"The Loveless" marked the feature film debut for co-director/co-writer Kathryn Bigelow ("Near Dark," "Blue Steel"). The movie was actually Bigelow's graduate student film thesis--a stylized and downbeat little film with a neo-noirish undercurrent that showed enough promise to prompt a brief art house circuit theatrical release--after which it achieved a cult following overseas and, to a lesser degree, in the U.S.
Willem Dafoe exudes a surly raw sexuality in his first credited screen role as 'Vance,' a rough and tumble biker traveling the back roads of America with his gang during the 1950's. Vance establishes the duality of his character in the very first scene of the film: He is decent enough to come to the assistance of a lone woman driving along a deserted stretch of road by changing out her flat tire. However, when the woman offers Vance a grudging pittance for his time and trouble, he doesn't hesitate to reach through the car window, grab her purse and rifle through her wallet until he pulls out a more satisfactory sum. He then proceeds to plant a groping kiss on her as a bonus. How you react to this scene is probably a good indication of whether or not you will enjoy this movie. It is pretty over the top.
Vance and his motorcycle gang are on their way to Daytona Beach for the races when one of their motorcycles breaks down--forcing them to spend the day at a little out-of-the-way garage and cafe off U.S. Highway 17 until they complete the repairs. The locals are a mixture of the curious and the openly hostile. The movie tends to drift along rather aimlessly through the first two-thirds of the movie, and then it suddenly takes a rather dark turn, picking up momentum and interest after the introduction of a disturbingly pre-pubescent looking Sportster Debbie (Tina L'Hotsky), a wild child with an instant interest in Vance. Following close behind is Debbie's psychopathic and degenerate father, Tarver (J. Don Ferguson), precipitating a violent showdown with Vance and his gang.
The film was intentionally designed to look like a low budget 1970's biker film (a la Roger Corman), but it manages to transcend the genre. Dafoe does not always look completely comfortable in his first role. He does, however, demonstrate a real screen presence and visually commands whatever scene he is in. (Some of the other actors are not so lucky.)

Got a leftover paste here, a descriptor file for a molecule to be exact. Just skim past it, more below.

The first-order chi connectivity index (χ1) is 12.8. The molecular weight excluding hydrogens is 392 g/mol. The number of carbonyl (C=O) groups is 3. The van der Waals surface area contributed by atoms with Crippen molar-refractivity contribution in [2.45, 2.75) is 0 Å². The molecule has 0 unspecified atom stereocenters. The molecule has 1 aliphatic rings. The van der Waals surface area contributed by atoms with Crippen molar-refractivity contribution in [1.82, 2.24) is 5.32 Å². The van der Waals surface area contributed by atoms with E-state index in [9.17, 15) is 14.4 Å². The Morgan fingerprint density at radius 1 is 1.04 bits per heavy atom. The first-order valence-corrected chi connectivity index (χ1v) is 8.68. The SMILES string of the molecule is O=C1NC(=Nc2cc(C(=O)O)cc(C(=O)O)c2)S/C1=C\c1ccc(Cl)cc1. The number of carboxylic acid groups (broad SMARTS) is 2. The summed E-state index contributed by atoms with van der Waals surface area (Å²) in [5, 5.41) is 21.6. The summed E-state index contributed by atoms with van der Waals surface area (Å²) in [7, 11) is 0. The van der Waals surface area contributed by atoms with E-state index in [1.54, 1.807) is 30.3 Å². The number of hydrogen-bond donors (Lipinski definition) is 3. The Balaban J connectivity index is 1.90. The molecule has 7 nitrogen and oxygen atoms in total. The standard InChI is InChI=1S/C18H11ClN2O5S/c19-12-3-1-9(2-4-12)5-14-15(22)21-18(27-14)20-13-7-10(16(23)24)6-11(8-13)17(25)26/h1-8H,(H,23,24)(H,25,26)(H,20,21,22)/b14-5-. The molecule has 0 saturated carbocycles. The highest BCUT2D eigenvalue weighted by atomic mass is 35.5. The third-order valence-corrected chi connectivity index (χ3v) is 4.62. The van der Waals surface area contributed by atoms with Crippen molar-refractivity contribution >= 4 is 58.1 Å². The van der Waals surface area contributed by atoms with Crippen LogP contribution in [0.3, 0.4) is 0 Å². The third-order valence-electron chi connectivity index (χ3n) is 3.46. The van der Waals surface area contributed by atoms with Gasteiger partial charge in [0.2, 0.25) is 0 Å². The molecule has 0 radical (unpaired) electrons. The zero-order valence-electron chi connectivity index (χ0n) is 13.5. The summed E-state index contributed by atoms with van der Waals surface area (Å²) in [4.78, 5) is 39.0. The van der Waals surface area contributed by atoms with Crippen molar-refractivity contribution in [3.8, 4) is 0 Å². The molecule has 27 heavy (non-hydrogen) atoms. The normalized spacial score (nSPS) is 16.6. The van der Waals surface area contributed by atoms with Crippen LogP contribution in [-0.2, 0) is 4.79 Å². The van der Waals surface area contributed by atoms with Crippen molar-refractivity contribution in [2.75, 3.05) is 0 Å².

Most of the sexuality in the film is implied rather than explicit (with two rather brief and slightly creepy sex scenes), and there is a surprising lack of profanity. The dialogue is rather stylized--with a great deal of period slang. Be advised, there is substantial "dead air" time (no one talking). Co-director Monty Montgomery wanted a Sergio Leone ("Once Upon a Time in the West") feel to the film--with the day drifting along in "real time." The camera often focuses on the scenery, watching the actors performing mundane tasks, and spends a lot of time on close-ups of the tattoos on the bikers' anatomy, wardrobe details and the period-authentic motorcycles. This is accompanied by a great deal of male posing and preening, giving the film a sensibility that is closer to Kenneth Anger's homoerotic "Scorpio Rising" than Marlon Brando's "The Wild One."
The cinematography and scorching soundtrack alone are worth the price of the DVD. The music features rockabilly icon Robert Gordon (who also has a small role in the film), John Lurie, and a brilliant but un-credited film score from Eddie Dixon. This is augmented by `50's standards from sultry Brenda Lee and Little Richard playing on the jukebox. (The title line of this review is taken from Gordon's opening credits song.)
Substance may take a back burner to this film's lush and gorgeous style with its `50's mixture of vintage motorcycles, black leather, ducktail haircuts, poodle skirts, roadside diners with Wurlitzer jukeboxes, ribbons of endless highway and, of course, bad boy bikers. "The Loveless" isn't just for gear heads and biker culture enthusiasts. The film had the odd effect of making me feel really nostalgic for a time I didn't live through.
Extras include a blended commentary track with Kathryn Bigelow, Willem Dafoe and Monty Montgomery; a gallery of still photos; the original posters for the film; the theatrical trailer and scene selection.